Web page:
Loading


Categories (x) > Testers & Tools > Tools (x)

Results 1-10 of 47 1 2 3 4 5 > 

Product Data Sheets (pdf)...Deluxe Modular Plug Kit


Product Data Sheets (pdf)...CAT5 Modular Plug Kit


Product Data Sheets (pdf)...Insulated Terminal Kit


Product Data Sheets (pdf)...Universal RJ Crimp Tool and Tool Kit


Product Data Sheets (pdf)...Value Line Cables and Hardware


Product Data Sheets (pdf)...Cross-Connect Wire Cable Prep Tool

  • Manual... 
  • NEMA-Rated Fiber Splice Tray Wallmount Enclosure User Manual
    User Manual for the JPM4002A (Version 1)
 

Black Box Explains... Fan-out kits.

Furcating is the process of adding protective tubing to each fiber within a loose-tube cable. It can be a headache-inducing task if you don’t have the right tools. If you... more/see it nowbend the cable or buffer tubes past their recommended bend radius, or if you allow them to kink, you’ll end up with substandard cable connections and splices that can break down over time. And, if the cable is outdoors, it can become exposed to the elements. The end result: a damaged cable without optimal transmission performance.

That’s why a fan-out kit is an absolute must during furcation. These kits enable you to branch out the fragile fiber strands from a buffer tube into protective tubing so you can add a connector. And, you can do it without using splicing hardware, trays, and pigtails.

To separate the fibers, use the kit’s fan-out assembly, which is color-coded to match the fiber color scheme. The assembly protects the cable’s bend radius. It also eliminates excessive strain on the fibers by isolating them from tensile forces.

Several types of fan-out kits are available for both indoor and outdoor cross-connects. The outdoor kits include components that compensate for wider temperature fluctuations. Some kits are used to terminate loose-tube cables with 6 or 12 fibers per buffer tube. Others enable you to furcate and terminate more than 200 loose-tube cable fibers, sealing the cable sheath and providing a moisture barrier at the point of termination. These kits require no additional hardware.

Although it’s recommended that you terminate loose-tube cable at a patch panel, that might not always be possible. For this, there are “spider“ type fan-out kits, which affix a stronger tubing to the bare fiber. The tubing is typically multilayered, consisting of a FEP inner tube that holds the individual fiber, an aramid yarn strength member, and an outer protective PVC jacket. Once you strip back the cable jacket, you thread the fibers into the fan-out inserts. collapse


Product Data Sheets (pdf)...RJ-11, RJ-45, and MMJ Crimp Tool


Black Box Explains…Terminating fiber.

Terminating fiber cable used to be a job for experts only. But today, prepolished connectors make it possible for anyone to terminate multimode fiber—all you need is a bit of... more/see it nowpatience and the right tools. Here’s how to terminate fiber with ST connectors:

Step 1 — Slide the connector strain-relief boot, small end first, onto the cable.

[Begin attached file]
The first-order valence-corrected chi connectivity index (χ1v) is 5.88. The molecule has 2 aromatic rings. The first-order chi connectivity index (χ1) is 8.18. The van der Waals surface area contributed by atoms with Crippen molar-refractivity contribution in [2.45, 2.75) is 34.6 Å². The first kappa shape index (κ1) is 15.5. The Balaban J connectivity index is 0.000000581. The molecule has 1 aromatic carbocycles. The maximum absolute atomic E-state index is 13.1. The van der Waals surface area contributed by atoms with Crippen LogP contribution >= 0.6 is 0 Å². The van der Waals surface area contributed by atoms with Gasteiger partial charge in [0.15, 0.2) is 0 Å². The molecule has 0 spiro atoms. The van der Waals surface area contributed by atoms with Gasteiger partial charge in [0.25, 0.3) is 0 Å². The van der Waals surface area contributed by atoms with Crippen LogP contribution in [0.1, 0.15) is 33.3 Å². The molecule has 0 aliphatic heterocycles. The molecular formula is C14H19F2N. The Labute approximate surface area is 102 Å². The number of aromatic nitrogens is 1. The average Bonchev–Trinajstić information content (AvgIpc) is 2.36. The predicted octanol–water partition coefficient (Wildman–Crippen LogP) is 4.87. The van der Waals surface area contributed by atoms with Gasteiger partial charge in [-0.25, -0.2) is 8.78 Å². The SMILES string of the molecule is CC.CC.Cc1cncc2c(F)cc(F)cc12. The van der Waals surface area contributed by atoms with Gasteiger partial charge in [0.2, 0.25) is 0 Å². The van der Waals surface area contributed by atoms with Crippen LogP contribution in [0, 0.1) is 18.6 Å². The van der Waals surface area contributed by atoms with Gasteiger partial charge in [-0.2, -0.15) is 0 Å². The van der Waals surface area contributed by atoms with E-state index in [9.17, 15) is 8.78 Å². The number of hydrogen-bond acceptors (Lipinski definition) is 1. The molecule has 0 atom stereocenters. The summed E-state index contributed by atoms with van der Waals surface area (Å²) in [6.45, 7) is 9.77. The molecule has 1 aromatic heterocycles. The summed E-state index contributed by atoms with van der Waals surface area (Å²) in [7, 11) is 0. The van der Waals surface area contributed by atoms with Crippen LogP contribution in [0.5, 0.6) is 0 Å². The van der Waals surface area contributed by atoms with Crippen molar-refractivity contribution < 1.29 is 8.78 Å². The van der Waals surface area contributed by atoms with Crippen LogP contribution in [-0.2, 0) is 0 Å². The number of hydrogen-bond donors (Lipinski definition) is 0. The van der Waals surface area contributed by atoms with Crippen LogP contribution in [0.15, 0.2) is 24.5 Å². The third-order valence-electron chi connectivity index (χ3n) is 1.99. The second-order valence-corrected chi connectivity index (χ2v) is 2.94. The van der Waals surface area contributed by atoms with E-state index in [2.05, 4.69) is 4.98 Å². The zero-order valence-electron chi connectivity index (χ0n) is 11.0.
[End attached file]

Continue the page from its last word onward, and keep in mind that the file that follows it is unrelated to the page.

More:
Step 2 — Using a template, mark the jacket dimensions to be stripped (40 mm and 52 mm from the end).

Step 3 — Remove the outer jacket from the cable end to the 40 mm mark. Cut the exposed Kevlar. Carefully remove the jacket to the 52-mm mark, exposing the remaining length of Kevlar.

Step 4 — Fan out the Kevlar fibers and slide the crimp ring of the connector approximately 5 mm over the fibers to hold them out of the way. Mark the fiber buffer 11 mm from the end of the cable jacket. Also, mark the buffer where it meets the jacket.

Step 5 — Bit by bit, strip off the buffering until you reach the 11-mm mark. Check the mark you made on the buffer at the jacket. If it’s moved, carefully work the buffer back into the jacket to its original position.

Step 6 — Clean the glass fiber with an alcohol wipe. Cleave the fiber to an 8-mm length.

Step 7 — Carefully insert the fiber into the connector until you feel it bottom out and a bow forms between the connector and the clamp. Cam the connector with the appropriate tool.

Step 8 — Crimp the connector.

Step 9 — Slide the crimp ring up the jacket away from the connector, releasing the Kevlar fibers. Fan the fiber so they encircle the buffer. The ends of the fibers should just touch the rear of the connector—if they’re too long, trim them now.

Step 10 — Crimp the connector again.

Step 11 — Slide the strain-relief boot over the rear of the connector. You might want to put a bead of 411 Loctite adhesive for extra strength on the rear of the boot where it meets the jacket.

Although the details may vary slightly with different connectors and termination kits, the basic termination procedure is the same. collapse

Results 1-10 of 47 1 2 3 4 5 > 
Close

Support

Delivering superior technical support is our highest priority. Depending on the products or services we provide for you, please visit your appropriate support area.



 
Print
Black Box 1-877-877-2269 Black Box Network Services